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Hyperion Records

CDA67730 - Smetana, Martinu & Eben: Piano Trios
The Prophetess Libuse (1893) by Vitezlav Karel Masek (1865-1927)
Musée d'Orsay, Paris / Bridgeman Art Library, London
CDA67730

Recording details: December 2008
Henry Wood Hall, London, United Kingdom
Produced by Andrew Keener
Engineered by Simon Eadon
Release date: May 2010
Total duration: 56 minutes 58 seconds

GRAMOPHONE EDITOR'S CHOICE

'An imaginatively planned programme … [Eben Trio] the work of a man with a keen ear and a probing spirit … this is the sort of score that the Florestans seem to relish, music full of subtle shades, many of them tucked carefully within subsidiary voices … [Smetana] is an immensely imposing piece, written in the wake of great personal loss, and the Florestans do it justice … this is an excellent programme, beautifully recorded' (Gramophone)

'The Florestan are particularly successful in the two 20th-century trios. The brief Adagio of the Martinů is remarkably moving. If anything, the Eben is more impressive with the players completely in command of his distinctive and often introspective idiom' (BBC Music Magazine)

'The Florestan Trio give exemplary accounts of the two classic Czech trios … apart from the masterly Suk Trio, it is difficult to imagine them surpassed … all in all, this is a stimulating programme with recorded sound in the high traditions of the house' (International Record Review)

Smetana, Martinů & Eben: Piano Trios
Moderato assai  [10'08]
Finale: Presto  [7'58]
Allegro moderato  [1'44]
Adagio  [3'17]
Allegro  [1'32]
Allegro moderato  [1'46]
Allegro con brio  [2'23]
Drammatico  [4'46]
Lento  [4'54]
Agitato  [4'33]

The Florestan Trio is one of Britian’s best-loved chamber groups, and its many Hyperion recordings are routinely acclaimed as benchmark versions of the repertoire. After delighting listeners and critics with two discs of Dvořák, the ensemble now further explores the Czech piano trio repertoire.

The three works on this CD cover the complete span of what is usually thought of as the Czech school of composition.

Smetana, regarded as the founding father, first showed the way to bring traditional dance and song into the mainstream of European composition, forging a national style. Eben, who died in 2007, was one of the most distinguished composers who carried this line to the present day. But, as these three contrasting pieces demonstrate, Czech composers were subject to very different kinds of influence at different times. Smetana’s Piano Trio, an early work, shows more influence from the mainstream giants of the time—particularly Schumann and Liszt—than it does from any ‘folk’ elements. By the time Martinu wrote his first Piano Trio, he was immersed in the exciting cosmopolitan culture of twentieth-century Paris. And Petr Eben took the neoclassicism of Martinu and his contemporaries, and developed his own individual approach to it.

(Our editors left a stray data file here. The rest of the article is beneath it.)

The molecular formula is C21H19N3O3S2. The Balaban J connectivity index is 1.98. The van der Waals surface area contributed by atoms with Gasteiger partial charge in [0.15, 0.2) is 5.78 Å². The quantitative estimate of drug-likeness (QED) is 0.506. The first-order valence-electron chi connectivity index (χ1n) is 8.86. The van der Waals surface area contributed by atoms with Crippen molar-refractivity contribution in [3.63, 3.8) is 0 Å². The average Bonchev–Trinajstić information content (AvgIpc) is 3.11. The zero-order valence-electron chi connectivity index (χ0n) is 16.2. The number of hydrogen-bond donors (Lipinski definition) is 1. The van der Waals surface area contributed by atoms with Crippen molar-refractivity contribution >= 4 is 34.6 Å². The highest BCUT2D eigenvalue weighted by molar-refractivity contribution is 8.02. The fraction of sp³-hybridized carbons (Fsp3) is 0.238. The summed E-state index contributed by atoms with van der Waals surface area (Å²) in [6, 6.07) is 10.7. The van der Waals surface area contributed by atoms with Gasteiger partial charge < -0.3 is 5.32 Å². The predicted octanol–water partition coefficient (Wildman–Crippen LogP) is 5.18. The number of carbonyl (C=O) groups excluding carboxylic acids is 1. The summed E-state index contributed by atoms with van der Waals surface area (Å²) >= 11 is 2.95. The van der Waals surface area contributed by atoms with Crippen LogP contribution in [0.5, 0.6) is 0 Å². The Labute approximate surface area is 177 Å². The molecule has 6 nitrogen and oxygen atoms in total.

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Introduction  EnglishFrançaisDeutsch
The three works on this CD cover the complete span of what is usually thought of as the Czech school of composition. Smetana, regarded as the founding father, first showed the way to bring traditional dance and song into the mainstream of European composition, forging a national style. Eben, who died in 2007, was one of the most distinguished composers who carried this line to the present day. But, as these three contrasted pieces demonstrate, Czech composers were subject to very different kinds of influence at different times. Smetana’s Piano Trio, an early work, shows more influence from the mainstream giants of the time—particularly Schumann and Liszt—than it does from any ‘folk’ elements. By the time Martinu wrote his first Piano Trio, he was immersed in the exciting cosmopolitan culture of twentieth-century Paris. And Petr Eben took the neoclassicism of Martinu and his contemporaries and developed his own individual approach to it.